Al Lucero Mascareñas edited the description of ADRIFT, How Discovering I Was Switched at Birth Changed My Life at Fifty Thursday, July 7, 2011.
Had I died at fifty my obituary might have read father of five, Army veteran, child of the Sixties, high school dropout, union activist, Mensa member, native Californian, veteran teacher, former Greyhound driver, childcare center director, Forest Service firefighter, and bookstore manager.
That didn’t happen, but eight years ago something a notch down (or up) from it did. I discovered I had been switched at birth. The life I had lived for fifty years was not my own. Like it or not, I had a new filter to use as I revisited my childhood of poverty, abuse, and neglect.
I began journaling the next day. Writing was the best form of expression for me, and it proved to be the only enduring outlet for all the pain and confusion. It has helped me sort things out and in that sense—I hope I’m not being melodramatic here—this book has kind of saved me.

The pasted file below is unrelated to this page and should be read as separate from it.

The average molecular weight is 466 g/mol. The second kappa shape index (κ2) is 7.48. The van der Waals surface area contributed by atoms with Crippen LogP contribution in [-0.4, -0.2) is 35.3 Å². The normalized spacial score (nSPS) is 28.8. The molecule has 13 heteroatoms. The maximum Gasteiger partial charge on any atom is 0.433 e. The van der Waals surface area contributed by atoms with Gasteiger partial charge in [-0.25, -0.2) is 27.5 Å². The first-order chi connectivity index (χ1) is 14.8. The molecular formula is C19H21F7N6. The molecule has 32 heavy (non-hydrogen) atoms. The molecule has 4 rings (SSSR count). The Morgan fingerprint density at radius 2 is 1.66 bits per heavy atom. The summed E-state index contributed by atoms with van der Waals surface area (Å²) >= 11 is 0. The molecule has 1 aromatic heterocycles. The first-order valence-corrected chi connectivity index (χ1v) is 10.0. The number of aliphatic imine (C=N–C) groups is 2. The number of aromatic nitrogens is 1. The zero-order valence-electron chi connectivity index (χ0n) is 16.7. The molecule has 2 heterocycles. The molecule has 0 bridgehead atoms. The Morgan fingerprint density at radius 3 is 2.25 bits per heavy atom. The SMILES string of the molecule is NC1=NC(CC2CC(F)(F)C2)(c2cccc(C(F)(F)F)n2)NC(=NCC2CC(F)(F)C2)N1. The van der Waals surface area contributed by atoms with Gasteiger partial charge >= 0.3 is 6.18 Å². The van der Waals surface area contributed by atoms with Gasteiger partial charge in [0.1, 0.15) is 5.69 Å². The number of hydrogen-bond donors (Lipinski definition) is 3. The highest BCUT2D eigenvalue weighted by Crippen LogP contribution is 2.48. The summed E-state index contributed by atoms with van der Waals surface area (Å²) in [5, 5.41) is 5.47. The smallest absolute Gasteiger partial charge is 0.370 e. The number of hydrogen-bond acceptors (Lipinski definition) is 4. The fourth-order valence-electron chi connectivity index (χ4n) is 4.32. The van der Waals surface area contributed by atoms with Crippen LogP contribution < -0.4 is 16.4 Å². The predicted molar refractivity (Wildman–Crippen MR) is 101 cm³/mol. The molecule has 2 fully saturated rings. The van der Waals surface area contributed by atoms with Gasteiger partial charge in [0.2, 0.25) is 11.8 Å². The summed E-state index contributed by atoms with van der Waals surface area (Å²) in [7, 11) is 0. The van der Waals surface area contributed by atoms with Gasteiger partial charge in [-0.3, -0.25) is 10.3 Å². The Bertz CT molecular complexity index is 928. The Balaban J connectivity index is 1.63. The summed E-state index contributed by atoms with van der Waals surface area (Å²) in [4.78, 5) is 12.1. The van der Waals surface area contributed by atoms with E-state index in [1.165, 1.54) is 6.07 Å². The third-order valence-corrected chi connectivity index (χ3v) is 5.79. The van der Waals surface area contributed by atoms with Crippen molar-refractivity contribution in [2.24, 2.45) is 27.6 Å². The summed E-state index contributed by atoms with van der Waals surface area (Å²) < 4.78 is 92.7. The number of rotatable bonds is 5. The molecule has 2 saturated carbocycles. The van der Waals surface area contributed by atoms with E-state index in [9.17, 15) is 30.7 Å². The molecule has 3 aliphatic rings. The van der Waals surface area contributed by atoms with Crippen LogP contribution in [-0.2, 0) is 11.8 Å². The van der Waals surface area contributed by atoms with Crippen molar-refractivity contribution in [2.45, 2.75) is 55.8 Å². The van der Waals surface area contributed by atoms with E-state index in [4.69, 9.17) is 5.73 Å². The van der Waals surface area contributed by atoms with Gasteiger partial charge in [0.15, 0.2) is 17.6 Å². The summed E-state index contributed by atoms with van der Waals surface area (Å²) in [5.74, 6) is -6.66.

I would make journal entries on whatever was handy—bar napkins, discarded envelopes, torn-open paper bags, waiter's order pads, or those blank pages at the ends of books. I’ve been through about four laptops. I sold one to pay a motel bill in California, one was pawned in New York and I couldn’t get out of rehab to redeem it, and two just broke. I’m writing this summary on my daughter’s desktop. I haven’t replaced my last laptop yet, the one I sold to keep Motel 6 in business.
My world suddenly had been turned upside down, and the ritual of writing became my most steady, sometimes my only, connection with a world that on some cosmic level wasn’t supposed to have happened. Anyway, from all that this book has emerged. I say book, but I have taken advantage of the ebook format with links to family photos, documents, music, glossary, pronunciation guide, and pictures of favorite foods, among other things. There are links to soldiers running, music videos, and maybe a kitchen sink factory. Enjoy it. Peace in the Middle East.